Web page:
Press Release
September 6, 2017

Drilon: PCGG has power to enter into compromise agreement

The Presidential Commission on Good Government (PCGG), under the law and existing jurisprudence, is authorized to enter into compromise agreements, according to Senate Minority Leader Franklin M. Drilon.

Drilon, a former justice secretary, made the statement in response to questions by the media as to whether PCGG can enter into compromise agreements for recovery of any ill-gotten wealth.

"Under the law, the PCGG is mandated to assist the President in the recovery of ill-gotten wealth," said Drilon.

"In pursuit of its mandate, the PCGG can legally enter into compromise agreements," Drilon explained.

The compromise, Drilon stressed, should be "limited only to civil cases" as in the forfeiture of ill-gotten wealth.

Drilon however clarified that while there is clear jurisprudence establishing PCGG's authority to enter into such agreements, the validity of the stipulations in the compromise agreement must pass judicial scrutiny.

"Any compromise agreement shall be valid and binding only upon court approval. No agreement can be made contrary to law or the Constitution," he emphasized.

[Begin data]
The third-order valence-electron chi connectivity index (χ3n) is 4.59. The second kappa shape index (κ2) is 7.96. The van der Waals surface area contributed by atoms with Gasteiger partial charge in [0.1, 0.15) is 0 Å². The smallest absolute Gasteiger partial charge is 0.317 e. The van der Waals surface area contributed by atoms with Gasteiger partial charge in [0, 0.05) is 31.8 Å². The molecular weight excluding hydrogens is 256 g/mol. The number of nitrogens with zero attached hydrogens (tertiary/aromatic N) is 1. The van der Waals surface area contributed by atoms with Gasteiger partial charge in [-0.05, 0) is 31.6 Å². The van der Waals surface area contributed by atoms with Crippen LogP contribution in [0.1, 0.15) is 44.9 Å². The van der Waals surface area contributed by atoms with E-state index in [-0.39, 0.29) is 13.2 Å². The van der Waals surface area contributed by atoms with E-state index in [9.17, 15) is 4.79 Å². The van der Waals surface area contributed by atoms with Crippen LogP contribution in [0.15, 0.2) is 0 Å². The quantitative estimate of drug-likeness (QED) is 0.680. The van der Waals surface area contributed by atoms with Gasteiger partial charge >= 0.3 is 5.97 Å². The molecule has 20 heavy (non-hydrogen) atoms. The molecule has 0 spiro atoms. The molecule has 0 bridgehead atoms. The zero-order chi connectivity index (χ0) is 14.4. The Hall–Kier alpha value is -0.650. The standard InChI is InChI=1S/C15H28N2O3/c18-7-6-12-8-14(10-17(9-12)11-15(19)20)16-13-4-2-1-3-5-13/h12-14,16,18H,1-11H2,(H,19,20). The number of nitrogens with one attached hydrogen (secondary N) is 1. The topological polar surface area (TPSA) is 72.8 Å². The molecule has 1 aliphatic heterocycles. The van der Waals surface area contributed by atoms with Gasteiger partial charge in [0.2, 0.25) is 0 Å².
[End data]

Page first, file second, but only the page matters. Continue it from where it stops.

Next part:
Drilon also clarified that he is not supporting any compromise agreement but was merely explaining PCGG's authority.

The former justice secretary listed at least three cases where the court upheld the power of the PCGG to enter into compromise agreements.

In the 2005 case of Republic and Jose O. Campos, Jr. v. Sandiganbayan, the Court ruled that the compromise agreement between PCGG and alleged Marcos dummy Potenciano Ilusorio, "must be accorded utmost respect." The said agreement was approved by then President Fidel Ramos and subsequently approved by the Sandiganbayan.

In Benedicto v. Board of Administrators of Television Stations RPN, BBC, and IBC, Drilon said the Court ruled that the power of the PCGG to enter into compromise agreements was "indisputable."

In Chavez v. PCGG, the Court also said that the PCGG may enter into compromise agreements involving cases of ill-gotten wealth, "pursuant to EO 14's objective of securing a just and expeditious recovery of such wealth."

Drilon explained that these are only some in a long line of cases showing that the authority of the PCGG to enter into compromise agreements in civil cases is settled and established.

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